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This must be the place: There is no other way, and there never was

This must be the place: There is no other way, and there never was

Maybe it’s the espresso or maybe it’s the rush of blood to my heart from thinking about the faces and places that have led to this point. This week will mark 10 years since I first stepped foot in Waynesville and decided to call Western North Carolina home. 

July 2012 and I had my back against the wall. With freelance writing gigs drying up in my native North Country, I sent out dozens and dozens of resumes all around America in hopes of full-time work again. Resumes to small newspapers in Nebraska, Nevada, Michigan and points in between. For the love of god, someone hire me. Dammit. 

That spring of 2012, I almost took a gig on the coast of Maine. I remember borrowing my mother’s car to make the six-hour trek from Upstate New York to Damariscotta. I remember the cold and sterile newsroom. I remember the editor who told me from across his second-floor desk that if I worked for him, then I’d have to wear a shirt and tie every day while on assignment. And I remember the pungent odor of ink from the printing press downstairs.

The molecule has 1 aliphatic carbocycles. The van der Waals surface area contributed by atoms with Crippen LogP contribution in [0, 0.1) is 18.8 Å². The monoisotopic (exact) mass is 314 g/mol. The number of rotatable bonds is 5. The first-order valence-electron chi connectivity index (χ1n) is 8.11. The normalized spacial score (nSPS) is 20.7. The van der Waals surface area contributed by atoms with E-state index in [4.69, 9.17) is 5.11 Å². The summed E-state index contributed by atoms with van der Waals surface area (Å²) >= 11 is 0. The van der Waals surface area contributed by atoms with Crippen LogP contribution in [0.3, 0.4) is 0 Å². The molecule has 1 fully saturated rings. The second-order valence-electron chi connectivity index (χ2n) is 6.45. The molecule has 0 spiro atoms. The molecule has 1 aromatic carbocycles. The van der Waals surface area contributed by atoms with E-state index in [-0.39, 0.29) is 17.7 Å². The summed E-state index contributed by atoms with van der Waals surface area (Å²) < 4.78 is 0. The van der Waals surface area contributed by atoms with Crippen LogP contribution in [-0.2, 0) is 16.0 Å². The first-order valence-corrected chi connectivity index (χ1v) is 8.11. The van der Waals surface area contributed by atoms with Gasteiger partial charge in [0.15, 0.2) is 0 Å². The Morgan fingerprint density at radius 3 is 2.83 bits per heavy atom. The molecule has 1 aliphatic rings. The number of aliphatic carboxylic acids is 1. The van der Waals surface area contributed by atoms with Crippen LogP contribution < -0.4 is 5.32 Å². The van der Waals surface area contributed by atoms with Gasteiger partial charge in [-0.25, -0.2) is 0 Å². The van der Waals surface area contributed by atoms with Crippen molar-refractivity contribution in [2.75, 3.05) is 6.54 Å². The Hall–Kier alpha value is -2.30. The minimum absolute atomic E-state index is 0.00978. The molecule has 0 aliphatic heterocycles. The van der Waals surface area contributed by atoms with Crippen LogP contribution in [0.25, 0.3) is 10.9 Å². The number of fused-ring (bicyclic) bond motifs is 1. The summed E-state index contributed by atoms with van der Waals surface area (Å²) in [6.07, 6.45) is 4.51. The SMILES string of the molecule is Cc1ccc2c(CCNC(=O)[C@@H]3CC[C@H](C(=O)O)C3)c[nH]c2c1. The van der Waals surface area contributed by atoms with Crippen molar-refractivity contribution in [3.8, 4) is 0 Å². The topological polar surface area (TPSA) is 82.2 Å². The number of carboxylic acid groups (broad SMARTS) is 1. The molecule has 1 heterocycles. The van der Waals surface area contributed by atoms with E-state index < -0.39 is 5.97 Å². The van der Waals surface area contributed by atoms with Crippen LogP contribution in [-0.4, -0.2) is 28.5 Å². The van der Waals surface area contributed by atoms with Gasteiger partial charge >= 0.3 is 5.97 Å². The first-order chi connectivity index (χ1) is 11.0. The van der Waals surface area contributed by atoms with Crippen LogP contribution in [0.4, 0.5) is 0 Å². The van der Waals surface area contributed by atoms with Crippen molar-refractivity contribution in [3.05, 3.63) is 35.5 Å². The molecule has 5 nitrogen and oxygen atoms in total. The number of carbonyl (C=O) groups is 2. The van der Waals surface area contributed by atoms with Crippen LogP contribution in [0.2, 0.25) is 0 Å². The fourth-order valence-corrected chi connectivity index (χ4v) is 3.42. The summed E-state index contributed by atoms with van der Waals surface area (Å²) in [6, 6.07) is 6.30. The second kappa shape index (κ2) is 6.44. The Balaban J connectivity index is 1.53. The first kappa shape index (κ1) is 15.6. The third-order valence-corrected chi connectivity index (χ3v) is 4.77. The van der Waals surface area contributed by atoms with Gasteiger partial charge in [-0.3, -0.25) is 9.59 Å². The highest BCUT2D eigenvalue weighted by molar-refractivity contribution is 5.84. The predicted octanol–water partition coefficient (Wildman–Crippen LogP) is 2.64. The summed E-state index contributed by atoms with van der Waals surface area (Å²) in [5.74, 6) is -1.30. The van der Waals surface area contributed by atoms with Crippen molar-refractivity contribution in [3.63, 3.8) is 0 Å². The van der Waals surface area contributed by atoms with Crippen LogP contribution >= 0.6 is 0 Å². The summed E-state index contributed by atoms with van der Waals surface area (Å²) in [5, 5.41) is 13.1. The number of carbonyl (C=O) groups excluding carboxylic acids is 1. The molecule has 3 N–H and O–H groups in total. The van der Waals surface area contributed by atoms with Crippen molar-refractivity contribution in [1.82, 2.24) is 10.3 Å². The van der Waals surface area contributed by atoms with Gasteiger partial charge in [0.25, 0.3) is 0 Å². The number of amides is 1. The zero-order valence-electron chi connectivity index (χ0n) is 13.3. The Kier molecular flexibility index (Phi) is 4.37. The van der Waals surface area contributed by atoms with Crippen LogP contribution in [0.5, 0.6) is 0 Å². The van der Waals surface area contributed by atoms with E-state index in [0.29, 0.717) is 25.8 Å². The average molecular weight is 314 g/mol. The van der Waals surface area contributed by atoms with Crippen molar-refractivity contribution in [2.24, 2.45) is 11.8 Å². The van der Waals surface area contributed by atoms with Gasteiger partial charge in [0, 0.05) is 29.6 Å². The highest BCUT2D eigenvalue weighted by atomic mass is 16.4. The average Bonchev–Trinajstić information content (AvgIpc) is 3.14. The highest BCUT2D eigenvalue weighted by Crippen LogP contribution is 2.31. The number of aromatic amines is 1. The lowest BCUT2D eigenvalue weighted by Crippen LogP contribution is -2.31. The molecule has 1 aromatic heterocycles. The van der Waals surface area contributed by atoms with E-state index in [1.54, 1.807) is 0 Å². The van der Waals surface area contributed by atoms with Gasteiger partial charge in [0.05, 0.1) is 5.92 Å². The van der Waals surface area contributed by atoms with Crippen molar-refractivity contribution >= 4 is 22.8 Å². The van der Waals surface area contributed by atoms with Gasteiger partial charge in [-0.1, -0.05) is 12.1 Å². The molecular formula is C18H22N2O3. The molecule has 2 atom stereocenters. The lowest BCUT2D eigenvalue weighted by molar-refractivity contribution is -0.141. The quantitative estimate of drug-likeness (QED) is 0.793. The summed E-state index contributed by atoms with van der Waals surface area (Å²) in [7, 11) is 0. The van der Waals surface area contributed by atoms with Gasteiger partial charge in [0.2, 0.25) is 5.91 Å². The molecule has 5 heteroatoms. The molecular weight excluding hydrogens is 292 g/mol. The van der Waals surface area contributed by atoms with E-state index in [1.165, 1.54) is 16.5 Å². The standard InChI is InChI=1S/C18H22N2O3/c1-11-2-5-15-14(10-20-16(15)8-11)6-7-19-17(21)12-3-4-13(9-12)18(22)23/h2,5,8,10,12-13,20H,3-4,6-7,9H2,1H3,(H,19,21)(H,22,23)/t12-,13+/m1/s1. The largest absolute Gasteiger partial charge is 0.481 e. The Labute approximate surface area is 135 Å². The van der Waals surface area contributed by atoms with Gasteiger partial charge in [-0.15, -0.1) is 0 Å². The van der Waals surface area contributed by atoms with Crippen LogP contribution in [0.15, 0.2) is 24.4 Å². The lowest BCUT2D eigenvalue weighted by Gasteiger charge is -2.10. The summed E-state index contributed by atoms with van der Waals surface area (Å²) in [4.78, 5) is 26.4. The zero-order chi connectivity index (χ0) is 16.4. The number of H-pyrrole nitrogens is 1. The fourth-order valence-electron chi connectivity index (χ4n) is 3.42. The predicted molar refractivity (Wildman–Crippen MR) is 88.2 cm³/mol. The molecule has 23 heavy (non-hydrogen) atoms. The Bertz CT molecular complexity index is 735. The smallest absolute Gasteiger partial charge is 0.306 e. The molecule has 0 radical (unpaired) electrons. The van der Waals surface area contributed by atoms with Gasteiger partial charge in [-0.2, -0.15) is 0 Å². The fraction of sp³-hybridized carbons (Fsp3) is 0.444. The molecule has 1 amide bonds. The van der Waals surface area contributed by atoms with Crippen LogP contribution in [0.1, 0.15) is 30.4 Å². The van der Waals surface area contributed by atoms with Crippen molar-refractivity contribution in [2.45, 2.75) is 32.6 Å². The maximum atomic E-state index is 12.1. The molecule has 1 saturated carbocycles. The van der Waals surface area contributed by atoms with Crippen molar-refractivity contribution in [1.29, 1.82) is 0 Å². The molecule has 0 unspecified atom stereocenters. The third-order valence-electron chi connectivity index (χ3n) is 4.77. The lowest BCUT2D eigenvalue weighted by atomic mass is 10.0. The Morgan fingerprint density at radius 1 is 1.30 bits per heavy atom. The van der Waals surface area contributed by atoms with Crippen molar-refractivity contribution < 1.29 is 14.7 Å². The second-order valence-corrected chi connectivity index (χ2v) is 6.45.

I drove back to New York with the job offer in-hand. Six hours later, I handed my mother her car keys back and told her I wasn’t going to take the job. Something just didn’t feel right about it. Honestly, I felt there was something better waiting for me just around the corner. All I had to do was hold out a little bit longer. My friends and other loved ones thought I was crazy to turn down the Maine gig. 

Nah, I knew better — always (always) follow your intuition. It’ll never lead you astray. I’d rather starve to death in pursuit of a dream than be cozy and warm and miserable existing in some life I dreaded waking up and walking into. I’d rather stroll down a rugged path of passion than drive down a paved road of complacency.